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TOSS BASKETBALLS, ENJOY LOTS OF REFRESHMENTS, FISH IN POND - ALL TO AID GUADALUPE SCHOOLS

Instead of bib overalls, some Wheeler Farm denizens will be sporting baggy pants and wild red hair on Saturday, Sept. 26. Volunteer clowns from several of the Utah Jesters clown clubs will gaily announce the Fall Carnival, sponsored by the Salt Lake Corporate Volunteer Council and benefiting the Guadalupe Schools.

From 11 a.m. to 3 p.m., admission to the farm will be $1 and carnival games and rides will be 50 cents. Volunteers from the council will operate entertainment such as basketball toss, balloons, faro wheel, bean bag toss, fish pond, flamingo flip and salt art and face- painting booths. The Utah Jester clowns will make balloon animal figures for Wheeler Farm's pint-size guests.Carnival attendees can feast at food booths offering Mexican and Vietnamese specialties. Pancho Villa will supply chicken, pork or beef rolled tacos with salsa and sour cream. Helen's Restaurant and Garden Cafe will bring some of its East European cuisine with fresh autumn sausage, Czech saurkraut with caraway seeds, black bread and a tomato wedge for $3. There will be Domino's pizza, spring rolls, Doubletree cookies, Gastronomy lemonade, soft drinks donated by Coca-Cola, sno-cones and popcorn.

A bike from Bingham Cyclery and dinners at Fong Ling Restaurant and Maxi's at the Red Lion Inn will be raffled off.

The Corporate Volunteer Council is composed of businesses and organizations that recognize the importance of voluntarism in the community. Carolyn Rowse, chairman of the CVC, encourages regular Wheeler Farm patrons to note this added attraction on Sept. 26.

CVC members involved in the carnival are: American Express, Deseret News, EIMCO, Evans & Sutherland, Intermountain Health Care, Northwest Pipeline, Questar, Salt Lake County, US WEST, Utah State Office of Education and Westminster College. The Bennion Center at the University of Utah is also sending volunteers. Through the work of Pamela Atkins of IHC, a mentor program with IHC, Bennion Center and U. faculty members has "adopted" 10 low-income families and will sponsor them at the carnival.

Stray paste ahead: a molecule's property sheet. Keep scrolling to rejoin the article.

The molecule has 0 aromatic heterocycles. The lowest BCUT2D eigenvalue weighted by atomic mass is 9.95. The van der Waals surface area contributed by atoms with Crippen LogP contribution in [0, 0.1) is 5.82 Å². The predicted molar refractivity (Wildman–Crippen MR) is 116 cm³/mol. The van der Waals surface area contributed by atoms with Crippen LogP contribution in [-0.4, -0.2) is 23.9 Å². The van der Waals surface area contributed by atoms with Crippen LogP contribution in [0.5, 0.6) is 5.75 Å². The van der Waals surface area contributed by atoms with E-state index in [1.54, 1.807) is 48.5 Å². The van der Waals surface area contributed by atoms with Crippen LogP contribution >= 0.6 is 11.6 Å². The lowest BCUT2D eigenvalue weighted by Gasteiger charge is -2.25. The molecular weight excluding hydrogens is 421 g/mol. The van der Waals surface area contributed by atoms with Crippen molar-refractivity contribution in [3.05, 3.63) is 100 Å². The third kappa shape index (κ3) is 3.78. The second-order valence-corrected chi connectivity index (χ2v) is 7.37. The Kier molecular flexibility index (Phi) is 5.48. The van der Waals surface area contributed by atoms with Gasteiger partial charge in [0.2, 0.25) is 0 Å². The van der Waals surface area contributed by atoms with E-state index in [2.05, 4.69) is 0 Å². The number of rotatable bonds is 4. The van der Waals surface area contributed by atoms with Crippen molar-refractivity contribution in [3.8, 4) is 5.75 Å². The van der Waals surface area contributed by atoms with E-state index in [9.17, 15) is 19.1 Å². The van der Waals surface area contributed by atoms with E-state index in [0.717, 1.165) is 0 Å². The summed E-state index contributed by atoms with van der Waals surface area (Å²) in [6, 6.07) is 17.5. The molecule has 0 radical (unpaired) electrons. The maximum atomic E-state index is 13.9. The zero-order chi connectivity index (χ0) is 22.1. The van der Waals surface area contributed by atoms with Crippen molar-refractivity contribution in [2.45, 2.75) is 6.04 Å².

All proceeds will benefit the programs of Guadalupe Schools including the Early Learning Center, Pre-school and Voluntary Improvement Program.

Freddie Nebeker, development director for the Guadalupe Schools, is excited about the new preschool program this year. "This is a very big undertaking and we're thrilled to have community support to do it. Experience has shown us that you've got to get all children earlier - studies prove that very few children are prepared for kindergarten, especially poverty/minority children who don't get that boost at home," she said. Young mothers are being taught the benefit of interaction with their babies rather than letting them sit in infant seats and propping a bottle up to feed them. "They are discovering `early learning experiences' and we're seeing a difference on our second testing," said Nebeker.

"Many times we do things for a good cause, but it doesn't have a face," said Nebeker. Volunteers in the Guadalupe Schools are able to help children in poverty as well as immigrants who need help with English. "There is immediate feedback and they see the person they're trying to help," Nebeker said. Those interested in volunteering are encouraged to call the Guadalupe Schools at 531-6100.